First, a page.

Happy Summer! Here’s what caught our attention this week. Join in on the discussion and tell us what you have been reading.
By Jordan Hunter (Editorial Intern, Women 2.0)
- In “How To Be A Coder at 35,” a self-proclaimed “hard-core English major” wants to learn coding to use in her career as a Stanford University Libraries archivist. She enrolls in a coding boot camp and eventually lands an entry-level job as a coder at the age of 35.
- The technology industry has a serious diversity problem, according to “The Emerging Picture of the Tech Industry’s Diversity is Pretty Ugly.” Data was released on three top tech companies (Google, Yahoo and LinkedIn) and the gender and ethnic gaps were bigger than we thought.
- In 2012, women received 85 percent of undergraduate degrees in fields like nursing, education and psychology, but what about male-dominated fields like computer science and engineering? Women have climbed the ladder in career gains over the years, but still have gaps to fill. Check out the data chart in “Women Have Made Big Gains in Attaining Degrees In Almost All Fields Except This One.”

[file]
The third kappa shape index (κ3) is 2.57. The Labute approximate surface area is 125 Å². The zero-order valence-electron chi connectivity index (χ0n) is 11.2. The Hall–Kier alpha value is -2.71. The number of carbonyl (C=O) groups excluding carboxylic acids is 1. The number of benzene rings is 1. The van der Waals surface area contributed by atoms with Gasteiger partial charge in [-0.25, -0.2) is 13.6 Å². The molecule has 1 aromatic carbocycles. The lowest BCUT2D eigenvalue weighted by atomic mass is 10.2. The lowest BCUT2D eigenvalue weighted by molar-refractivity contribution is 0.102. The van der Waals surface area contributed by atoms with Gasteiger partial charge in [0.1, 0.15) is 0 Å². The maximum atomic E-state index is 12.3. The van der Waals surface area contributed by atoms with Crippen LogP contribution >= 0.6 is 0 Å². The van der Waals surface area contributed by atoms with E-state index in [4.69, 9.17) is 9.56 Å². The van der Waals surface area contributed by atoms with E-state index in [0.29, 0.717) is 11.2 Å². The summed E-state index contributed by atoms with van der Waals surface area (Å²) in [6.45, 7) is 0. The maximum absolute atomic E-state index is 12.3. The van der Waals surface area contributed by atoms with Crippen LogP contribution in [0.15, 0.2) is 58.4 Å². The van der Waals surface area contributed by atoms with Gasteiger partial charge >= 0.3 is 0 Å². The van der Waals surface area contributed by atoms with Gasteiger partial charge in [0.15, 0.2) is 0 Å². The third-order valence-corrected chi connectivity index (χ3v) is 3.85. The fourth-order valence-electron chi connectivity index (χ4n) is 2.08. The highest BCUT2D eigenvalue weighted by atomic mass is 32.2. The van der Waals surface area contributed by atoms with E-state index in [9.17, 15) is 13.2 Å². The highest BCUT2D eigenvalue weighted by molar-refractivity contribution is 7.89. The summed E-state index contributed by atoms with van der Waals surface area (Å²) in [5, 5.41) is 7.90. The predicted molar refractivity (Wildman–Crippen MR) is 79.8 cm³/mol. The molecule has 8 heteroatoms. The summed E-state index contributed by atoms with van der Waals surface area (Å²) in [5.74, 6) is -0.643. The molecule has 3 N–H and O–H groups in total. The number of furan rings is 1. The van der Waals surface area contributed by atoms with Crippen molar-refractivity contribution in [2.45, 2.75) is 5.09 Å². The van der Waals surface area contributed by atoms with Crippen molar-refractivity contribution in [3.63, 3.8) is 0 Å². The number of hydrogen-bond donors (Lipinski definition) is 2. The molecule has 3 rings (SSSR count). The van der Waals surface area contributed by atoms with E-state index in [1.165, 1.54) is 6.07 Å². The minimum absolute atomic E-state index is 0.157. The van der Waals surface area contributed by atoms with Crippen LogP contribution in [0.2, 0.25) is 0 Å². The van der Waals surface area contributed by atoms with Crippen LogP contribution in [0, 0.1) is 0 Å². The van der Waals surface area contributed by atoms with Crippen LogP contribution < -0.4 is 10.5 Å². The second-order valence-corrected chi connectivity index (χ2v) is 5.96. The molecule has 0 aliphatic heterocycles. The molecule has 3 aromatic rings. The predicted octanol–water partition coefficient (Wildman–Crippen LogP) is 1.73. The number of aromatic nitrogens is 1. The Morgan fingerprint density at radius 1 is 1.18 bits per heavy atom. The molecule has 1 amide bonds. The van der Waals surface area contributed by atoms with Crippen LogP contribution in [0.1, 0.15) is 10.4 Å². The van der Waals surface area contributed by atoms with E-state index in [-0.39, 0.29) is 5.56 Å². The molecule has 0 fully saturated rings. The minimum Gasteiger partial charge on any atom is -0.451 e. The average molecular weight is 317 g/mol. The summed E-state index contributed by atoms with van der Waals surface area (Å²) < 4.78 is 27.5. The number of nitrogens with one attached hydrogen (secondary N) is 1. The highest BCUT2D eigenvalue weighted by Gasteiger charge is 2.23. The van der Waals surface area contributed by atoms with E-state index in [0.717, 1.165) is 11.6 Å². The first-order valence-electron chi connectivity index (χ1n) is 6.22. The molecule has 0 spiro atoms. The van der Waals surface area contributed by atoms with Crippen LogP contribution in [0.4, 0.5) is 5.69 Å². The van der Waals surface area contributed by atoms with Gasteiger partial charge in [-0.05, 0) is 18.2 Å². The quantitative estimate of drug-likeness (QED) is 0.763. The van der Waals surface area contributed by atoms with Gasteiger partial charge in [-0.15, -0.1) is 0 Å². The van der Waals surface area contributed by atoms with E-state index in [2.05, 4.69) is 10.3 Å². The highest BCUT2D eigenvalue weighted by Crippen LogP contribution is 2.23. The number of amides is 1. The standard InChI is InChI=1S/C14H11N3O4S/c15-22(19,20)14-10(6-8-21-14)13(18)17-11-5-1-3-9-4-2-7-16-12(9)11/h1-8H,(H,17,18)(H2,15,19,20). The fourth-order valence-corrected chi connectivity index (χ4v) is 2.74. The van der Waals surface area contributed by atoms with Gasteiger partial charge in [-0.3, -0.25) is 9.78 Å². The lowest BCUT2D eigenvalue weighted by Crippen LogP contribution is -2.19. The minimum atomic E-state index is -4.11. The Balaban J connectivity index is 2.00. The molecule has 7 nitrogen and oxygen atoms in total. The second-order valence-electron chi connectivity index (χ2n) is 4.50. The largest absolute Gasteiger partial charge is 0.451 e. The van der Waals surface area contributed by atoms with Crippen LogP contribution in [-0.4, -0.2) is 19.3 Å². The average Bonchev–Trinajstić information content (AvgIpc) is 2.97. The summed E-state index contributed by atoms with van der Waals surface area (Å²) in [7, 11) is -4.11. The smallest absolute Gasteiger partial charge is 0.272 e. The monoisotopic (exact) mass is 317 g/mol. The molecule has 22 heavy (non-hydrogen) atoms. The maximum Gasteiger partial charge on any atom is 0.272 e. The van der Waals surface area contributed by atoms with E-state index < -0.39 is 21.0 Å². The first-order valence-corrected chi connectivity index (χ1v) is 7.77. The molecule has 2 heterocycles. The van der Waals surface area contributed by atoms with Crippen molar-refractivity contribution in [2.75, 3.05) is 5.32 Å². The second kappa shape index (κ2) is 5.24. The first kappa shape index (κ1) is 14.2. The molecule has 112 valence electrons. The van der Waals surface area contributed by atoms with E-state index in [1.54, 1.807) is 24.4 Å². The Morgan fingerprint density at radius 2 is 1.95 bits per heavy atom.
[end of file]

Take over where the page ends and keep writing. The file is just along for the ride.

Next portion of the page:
- Pantene’s newest commercial is creating quite the buzz. Since being released on June 18th, it has received over half a million views. The video, shown in “Sorry, Not Sorry–Why Women Need To Stop Apologizing For Everything,” addressed that women apologize too often in everyday situations, which makes others view them as subservient and inferior. The video is part of Pantene’s #shinestrong campaign, encouraging women to shine and feel empowered.
- In case you missed it: Last week, the New York Times reported on Equilar’s list of the 200 highest paid CEOs. Tech Cocktail dissected the list and found that only 5.5 percent of those 200 are women.
- One of our favorite Women 2.0 posts this week: Business ideas can pop up at any time. For Holly Bartman, founder and CEO of SuperflyKids, her idea came from her son’s superhero-themed birthday party. In “From Zero to Superhero: How One Mom Turned Her Hobby into a Successful Startup,” Bartman talks about how her business became a success and how she dodged the doubts of others.